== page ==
Even on the issue of jobs, the greater share of which is supposed to have gone to Pandits the boot is on the other leg. There have been two phases of separatist armed insurgency – 1960s and 1980s. 1960s was the age of plenty. Large-scale development and huge funds pushed by the Central government into Kashmir flooded Kashmir with jobs.. There was, infact, paucity of people to fill the vacancies. If Kashmiri Pandits could also gain entry into State government sector particularly as teachers, it was understandable. At the time of exodus in 1990 the number of Pandit employees was 13 thousand among 4 lakh state government employees. Out of this 6500 worked in education sector alone. So where was the question of resentment over jobs and trainings? Moreover, besides increased number of jobs available there was a revolution in agriculture and dairy, productions increased many fold. There was also boom in carpets/handicraft and horticulture sector. Even the poorest of the poor became beneficiaries of the expansion of Handlooms.
Communalism, Secessionism and Fundamentalism:
To look for economic reasons behind the eruption of armed revolt is to search for black spots on the sun. The origins of communal-separatist movement in Kashmir need to be looked into elsewhere. In 1947 the size of Kashmiri Muslim educated class was small. Due to free education and better economic opportunities it expanded manifold. Whether it was Land Reforms, Debt cancellation or expansion of development sector there were no politically meaningful campaigns to back these. These were implemented as part of ‘Correcting Historical Wrongs’. This strengthened communal political consciousness among the youth who grew up between 1947-1964. The threat of reopening of accession also loomed large. This introduced an element of opportunism. And finally, the youth was exposed to communal-secessionist politics of Plebiscite Front since 1953.
Parallel with this campaign the fundamentalist organisations-Jamaat Islami, Ahli Hadith and Allawale were trying to bring religious consciousness in tune with Wahabi orientation. Since 1980 the Kashmiri youth were exposed to transnational jihad also. It was not ‘frustrated aspirations’ but heightened sense of communal identity and increasing proclivity to fundamentalist-secessionist ideas that was breeding alienation from India. Instead of countering this trend the mainstream politics tried to sail with it.
The author makes some bizarre formulations. One that the areas which benefited from Land Reforms and Development were not pro-Pakistan. Secondly, the pockets where land reforms had been rolled back-by consolidating orchards which were exempt from land ceilings the Jamaat dominated. Thirdly, doctors and engineers came to be attracted by Jamaat Islami.
Jamaat Islami’s strongholds were Zaingir-Pohru belt and Sopore in north Kashmir, Kulgam-Shopian in South Kashmir and Mochow-Soibug-Wadawan in Central Kashmir. In Srinagar it was the Solina area which Jamaat considered its bastion. None of these areas had anything specific which was not common to rest of the Valley. There has always been a thin line between pro-Pak sentiment and local Muslim sub-nationalism. Infact, there has been inter-changing of roles. To locate pro-Pak sentiment in thwarted land reforms and non-development is to fly from facts. Lastly, it were not doctors and engineers as professional groups who were more enamoured by Jamaat Islami. The cadres from Jamaat came mostly amongst teachers (who had access to Jamaat literature), masons, Pir-Syed group who leaned towards Wahabism-Debandi ideology, some members of low social origin who needed a superstructure ideology for respectability.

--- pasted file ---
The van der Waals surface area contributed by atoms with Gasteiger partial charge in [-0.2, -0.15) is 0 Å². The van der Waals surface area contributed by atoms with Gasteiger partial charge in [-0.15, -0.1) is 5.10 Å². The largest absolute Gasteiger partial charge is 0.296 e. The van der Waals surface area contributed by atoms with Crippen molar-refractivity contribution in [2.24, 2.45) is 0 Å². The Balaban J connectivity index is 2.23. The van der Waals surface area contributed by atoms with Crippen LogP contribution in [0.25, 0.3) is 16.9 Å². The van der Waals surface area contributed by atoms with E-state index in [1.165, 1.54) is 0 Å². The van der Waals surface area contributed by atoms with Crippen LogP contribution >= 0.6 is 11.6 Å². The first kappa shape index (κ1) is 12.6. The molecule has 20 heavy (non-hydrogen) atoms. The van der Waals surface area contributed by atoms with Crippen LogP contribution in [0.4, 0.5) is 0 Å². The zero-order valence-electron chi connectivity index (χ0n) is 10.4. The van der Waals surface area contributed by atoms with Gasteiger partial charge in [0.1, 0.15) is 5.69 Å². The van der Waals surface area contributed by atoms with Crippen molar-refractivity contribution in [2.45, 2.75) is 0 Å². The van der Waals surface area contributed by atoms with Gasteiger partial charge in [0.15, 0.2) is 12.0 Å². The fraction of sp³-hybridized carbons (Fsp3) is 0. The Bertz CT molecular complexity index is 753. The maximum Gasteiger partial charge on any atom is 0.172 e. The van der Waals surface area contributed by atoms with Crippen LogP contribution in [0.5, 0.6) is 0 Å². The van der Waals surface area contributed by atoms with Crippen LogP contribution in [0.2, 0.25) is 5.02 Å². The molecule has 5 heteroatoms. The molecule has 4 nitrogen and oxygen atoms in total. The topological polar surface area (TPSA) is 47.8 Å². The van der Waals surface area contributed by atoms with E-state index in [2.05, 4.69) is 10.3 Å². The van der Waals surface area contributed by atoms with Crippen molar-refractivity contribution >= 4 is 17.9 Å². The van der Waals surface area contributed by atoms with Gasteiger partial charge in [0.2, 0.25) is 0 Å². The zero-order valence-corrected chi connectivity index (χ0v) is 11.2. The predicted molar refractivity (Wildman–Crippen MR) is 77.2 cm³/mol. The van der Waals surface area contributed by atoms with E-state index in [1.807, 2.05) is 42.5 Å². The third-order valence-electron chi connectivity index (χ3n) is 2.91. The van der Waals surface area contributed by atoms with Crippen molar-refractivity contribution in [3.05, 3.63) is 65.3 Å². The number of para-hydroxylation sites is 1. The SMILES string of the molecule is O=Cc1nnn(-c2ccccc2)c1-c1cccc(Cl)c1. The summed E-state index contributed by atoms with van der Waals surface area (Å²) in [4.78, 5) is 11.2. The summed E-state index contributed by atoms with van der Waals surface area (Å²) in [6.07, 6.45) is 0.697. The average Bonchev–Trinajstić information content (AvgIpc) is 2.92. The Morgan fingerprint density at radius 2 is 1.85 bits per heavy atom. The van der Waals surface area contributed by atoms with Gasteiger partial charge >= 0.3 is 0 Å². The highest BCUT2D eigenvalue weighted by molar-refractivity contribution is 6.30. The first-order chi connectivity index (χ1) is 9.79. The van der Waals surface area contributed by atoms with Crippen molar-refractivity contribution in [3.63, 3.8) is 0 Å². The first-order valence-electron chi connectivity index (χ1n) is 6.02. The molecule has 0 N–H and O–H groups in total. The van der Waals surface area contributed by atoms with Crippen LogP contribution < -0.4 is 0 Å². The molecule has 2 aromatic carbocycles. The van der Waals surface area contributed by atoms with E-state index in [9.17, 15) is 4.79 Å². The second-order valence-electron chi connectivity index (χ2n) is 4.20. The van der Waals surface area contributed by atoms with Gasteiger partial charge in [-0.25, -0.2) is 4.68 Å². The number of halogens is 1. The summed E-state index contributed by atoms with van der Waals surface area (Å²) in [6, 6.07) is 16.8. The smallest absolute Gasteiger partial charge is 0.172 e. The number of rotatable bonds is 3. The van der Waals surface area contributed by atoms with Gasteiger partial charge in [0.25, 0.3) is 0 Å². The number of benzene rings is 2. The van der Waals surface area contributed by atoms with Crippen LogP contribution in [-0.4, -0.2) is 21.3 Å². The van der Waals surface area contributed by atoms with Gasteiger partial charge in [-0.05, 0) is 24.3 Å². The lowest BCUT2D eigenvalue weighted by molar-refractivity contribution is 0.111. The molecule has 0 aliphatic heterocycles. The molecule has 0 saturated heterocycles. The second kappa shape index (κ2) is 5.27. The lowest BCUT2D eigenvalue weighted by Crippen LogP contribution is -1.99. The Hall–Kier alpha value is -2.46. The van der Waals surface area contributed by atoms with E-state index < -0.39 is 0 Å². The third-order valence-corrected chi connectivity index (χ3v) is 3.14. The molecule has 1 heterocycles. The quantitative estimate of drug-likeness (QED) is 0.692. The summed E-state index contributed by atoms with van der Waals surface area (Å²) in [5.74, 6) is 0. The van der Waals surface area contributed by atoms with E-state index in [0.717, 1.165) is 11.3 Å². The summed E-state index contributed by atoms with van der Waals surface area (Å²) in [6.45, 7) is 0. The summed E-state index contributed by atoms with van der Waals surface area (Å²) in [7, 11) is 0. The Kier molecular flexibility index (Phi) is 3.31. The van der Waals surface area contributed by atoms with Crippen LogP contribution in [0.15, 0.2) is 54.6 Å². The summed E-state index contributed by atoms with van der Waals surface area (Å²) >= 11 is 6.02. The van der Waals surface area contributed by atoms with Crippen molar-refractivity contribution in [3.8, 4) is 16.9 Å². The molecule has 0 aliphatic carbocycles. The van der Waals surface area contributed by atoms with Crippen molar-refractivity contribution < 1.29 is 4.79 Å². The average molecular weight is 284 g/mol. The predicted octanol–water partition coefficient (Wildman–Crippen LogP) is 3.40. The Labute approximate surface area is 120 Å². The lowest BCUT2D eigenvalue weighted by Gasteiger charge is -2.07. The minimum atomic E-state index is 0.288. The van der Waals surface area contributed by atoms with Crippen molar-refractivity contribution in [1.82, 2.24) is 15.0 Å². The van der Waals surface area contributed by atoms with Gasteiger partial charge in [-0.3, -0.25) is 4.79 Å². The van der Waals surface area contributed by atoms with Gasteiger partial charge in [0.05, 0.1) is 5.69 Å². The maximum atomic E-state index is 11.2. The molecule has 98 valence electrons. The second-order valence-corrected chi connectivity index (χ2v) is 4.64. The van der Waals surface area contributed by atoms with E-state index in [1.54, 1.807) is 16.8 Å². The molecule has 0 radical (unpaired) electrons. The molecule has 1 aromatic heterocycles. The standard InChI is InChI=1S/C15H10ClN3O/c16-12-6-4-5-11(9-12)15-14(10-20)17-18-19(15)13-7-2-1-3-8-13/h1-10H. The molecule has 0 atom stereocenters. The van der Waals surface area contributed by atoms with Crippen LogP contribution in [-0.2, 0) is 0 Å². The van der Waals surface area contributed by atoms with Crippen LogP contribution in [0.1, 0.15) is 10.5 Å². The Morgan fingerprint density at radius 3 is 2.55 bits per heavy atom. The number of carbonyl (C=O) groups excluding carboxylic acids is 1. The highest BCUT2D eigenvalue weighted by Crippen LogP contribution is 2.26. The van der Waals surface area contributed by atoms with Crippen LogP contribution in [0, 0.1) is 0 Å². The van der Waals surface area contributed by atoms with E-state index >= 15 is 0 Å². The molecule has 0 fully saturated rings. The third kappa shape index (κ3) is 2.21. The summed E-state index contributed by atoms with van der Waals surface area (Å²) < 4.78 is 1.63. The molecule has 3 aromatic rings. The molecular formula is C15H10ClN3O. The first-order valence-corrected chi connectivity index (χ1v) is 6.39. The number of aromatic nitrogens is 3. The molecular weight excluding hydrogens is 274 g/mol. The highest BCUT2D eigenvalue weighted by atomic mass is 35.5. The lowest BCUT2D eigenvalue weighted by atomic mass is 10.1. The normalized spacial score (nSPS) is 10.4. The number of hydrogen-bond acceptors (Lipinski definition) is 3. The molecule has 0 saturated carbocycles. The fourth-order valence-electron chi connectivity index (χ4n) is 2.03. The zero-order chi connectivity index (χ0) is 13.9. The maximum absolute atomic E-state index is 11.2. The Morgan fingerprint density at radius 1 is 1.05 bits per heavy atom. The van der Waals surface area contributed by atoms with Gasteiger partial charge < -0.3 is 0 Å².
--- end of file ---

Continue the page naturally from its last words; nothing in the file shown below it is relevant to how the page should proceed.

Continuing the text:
Jamaat Islami’s top leaders Syed Ali Shah Geelani, Saadudin, Qari Saifuddin etc. started their career as teachers. Geelani’s father was a casual night watchmen and not a member of ruined feudal class. Another section which identified itself with Jamaat Islami were corrupt members of bureaucracy and upstart elite. In this case cover of Jamaat Islami provided a smokescreen to camouflage their misdeeds. An excellent study of this phenomenon titled ‘Kashmiri Muslim Society-Changing Contours’ by Dr. K.N. Pandita was published in Kashmir Times, Jammu in 1991.
David Devdas wrongly singles out National Conference leadership for seeing Jamaat Islami only as a doctrinal grouping and not as a socio-economic force. None of the leaders-Bakshi, Sadiq or Sheikh Abdullah treated Jamaat Islami as a threat-either as a doctrinal threat or as a socio-political force. They maintained opportunistic relationship with Jamaat Islami. Mir Qasim even rewarded them with 5 assembly seats in 1972. In fact, emerging rural elite used Jamaat as a vehicle for getting share in administrative and political power. Qasim-Jamaat alliance was its manifestation.
David Devdas would like us to believe that ISI started training Kashmiris in subversion only after December 1987. Nothing can be farther from the truth. Not only a leading news agency but also government’s own sources had confirmed that by May 1984 hundreds of Kashmiri youth had undergone training in 13 camps set up by Pakistan and were paid Rs 20 thousand on return by ISI. Who were these people who underwent training if JKLF/Islamic Student League went for training only after December 1987? Devdas is silent on this.
Dev Das has a solution – Indo-Pak problem can be resolved only if Kashmir heals itself. He remarks, “That healing must be internal. Harmony within Kashmir is not possible without moral courage. It involves accommodation of others’ aspirations and that is only possible through non-attachment and discipline”.Will Kashmiris listen?